Shopping Cart

Your shopping cart is empty.
122 East Bay Street 
Charleston, SC 29401

Historical Significance:

The “Exchange” or “Customs House” was built to accommodate the expanding needs of the vast trading & shipping business that flourished in the City of Charles Town. The merchants and investors of the Charles Town’s elite petitioned the South Carolina colony’s Royal Assembly in 1767 to pass an act for an “Exchange” or “Customs House” to be built.

The citizens of Charles Town met her to protest the British Tea Tax on December 3, 1773. This was the first meeting of the SC General Assembly, and the birth of the present SC state government. The first shipment of taxed tea was seized by the local authorities, stored in the Exchange, and sold to help finance the patriot cause. The second cargo of tea was arrived on November 3, 1774, and the local merchants emptied the tea into the Cooper River; this was the City of Charleston’s “Tea Party”.

South Carolina declared independence from Great Britain from the steps of the Exchange on March 28, 1776. The local SC Patriots, led by Gen. William Moultrie, walled up 10,000 lbs. gunpowder in a secret chamber created by bricking in a false exterior wall. This was never discovered by the British during its occupation 1780-1782. The British Army also used the dungeon of the Exchange Building to confine military & political prisoners; notably, Arthur Middleton, Edward Rutledge, and Thomas Heyward, Jr.(signers of the Declaration of Independence), Lt. Governor Christopher Gadsden, and Col. Isaac Hayne (a prominent American to be executed at the Old Exchange during the American Revolution for treason against the British Crown).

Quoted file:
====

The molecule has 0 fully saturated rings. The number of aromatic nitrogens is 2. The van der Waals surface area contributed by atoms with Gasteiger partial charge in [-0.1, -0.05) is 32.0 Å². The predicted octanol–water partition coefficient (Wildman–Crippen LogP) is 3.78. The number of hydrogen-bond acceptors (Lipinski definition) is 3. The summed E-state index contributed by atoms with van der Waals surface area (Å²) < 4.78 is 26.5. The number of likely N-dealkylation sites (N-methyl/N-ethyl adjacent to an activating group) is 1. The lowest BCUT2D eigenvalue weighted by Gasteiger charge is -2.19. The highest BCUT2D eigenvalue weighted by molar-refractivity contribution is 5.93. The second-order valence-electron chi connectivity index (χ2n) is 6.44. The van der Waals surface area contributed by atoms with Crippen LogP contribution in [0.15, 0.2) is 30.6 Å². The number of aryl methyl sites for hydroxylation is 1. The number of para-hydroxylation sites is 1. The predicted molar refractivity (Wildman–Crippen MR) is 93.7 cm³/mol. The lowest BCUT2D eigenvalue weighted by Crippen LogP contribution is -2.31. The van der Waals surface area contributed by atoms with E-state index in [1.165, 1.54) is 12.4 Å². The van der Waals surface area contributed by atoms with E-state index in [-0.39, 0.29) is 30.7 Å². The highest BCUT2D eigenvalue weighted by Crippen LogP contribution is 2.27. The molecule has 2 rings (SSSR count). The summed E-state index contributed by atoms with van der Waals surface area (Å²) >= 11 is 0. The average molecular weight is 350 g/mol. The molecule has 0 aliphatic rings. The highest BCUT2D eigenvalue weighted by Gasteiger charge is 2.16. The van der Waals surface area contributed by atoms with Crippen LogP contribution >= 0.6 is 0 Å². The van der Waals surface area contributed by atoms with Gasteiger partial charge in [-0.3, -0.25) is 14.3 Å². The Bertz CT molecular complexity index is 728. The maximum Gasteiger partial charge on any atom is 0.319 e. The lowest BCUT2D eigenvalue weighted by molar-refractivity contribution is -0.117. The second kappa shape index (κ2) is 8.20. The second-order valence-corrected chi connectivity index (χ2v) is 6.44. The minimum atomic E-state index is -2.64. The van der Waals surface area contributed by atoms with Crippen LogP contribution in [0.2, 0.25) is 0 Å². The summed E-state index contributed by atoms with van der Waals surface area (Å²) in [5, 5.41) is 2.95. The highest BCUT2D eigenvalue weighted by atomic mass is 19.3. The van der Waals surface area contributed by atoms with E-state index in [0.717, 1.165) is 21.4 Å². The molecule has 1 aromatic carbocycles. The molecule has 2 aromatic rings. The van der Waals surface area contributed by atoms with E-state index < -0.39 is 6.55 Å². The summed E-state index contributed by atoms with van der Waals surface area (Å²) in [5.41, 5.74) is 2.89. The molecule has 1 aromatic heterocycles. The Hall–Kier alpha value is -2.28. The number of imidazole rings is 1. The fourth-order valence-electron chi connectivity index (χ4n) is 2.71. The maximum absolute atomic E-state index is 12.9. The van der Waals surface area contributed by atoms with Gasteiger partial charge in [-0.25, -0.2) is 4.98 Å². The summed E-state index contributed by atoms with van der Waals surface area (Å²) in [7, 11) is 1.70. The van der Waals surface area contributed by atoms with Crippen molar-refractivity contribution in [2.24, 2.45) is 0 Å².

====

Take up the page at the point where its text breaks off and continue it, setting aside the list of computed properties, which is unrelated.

The Exchange was conveyed to the City of Charleston in 1783, and was used by the SC General Assembly in 1788 when their meeting place was destroyed.

South Carolina's Constitutional Convention was held in the "Great Hall" of the Exchange Building, and on May 23, 1788 South Carolina became the eighth state to ratify the United States Constitution.

President George Washington visited the city of Charleston for a week in 1791. A ball was held in the president's honor in the "Great Hall" of the Exchange Building.

The “Exchange” Building was conveyed to the Federal government in 1818 by the City of Charleston. It became the Post Office, and continued to be used as the Post Office and Federal office until 1896 when it was vacated. The building had been damaged by an earthquake in 1886. The US government decided to sell the building, but in 1898 it was turned over to the U.S. Light House Department (Coast Guard) for its use. (Wording provided by the Rebecca Motte Chapter, NSDAR Historic Property form.) Photo from Old Exchange Brochure obtained by written permission by Tony Youmans Director, The Old Exchange & Provost Dungeon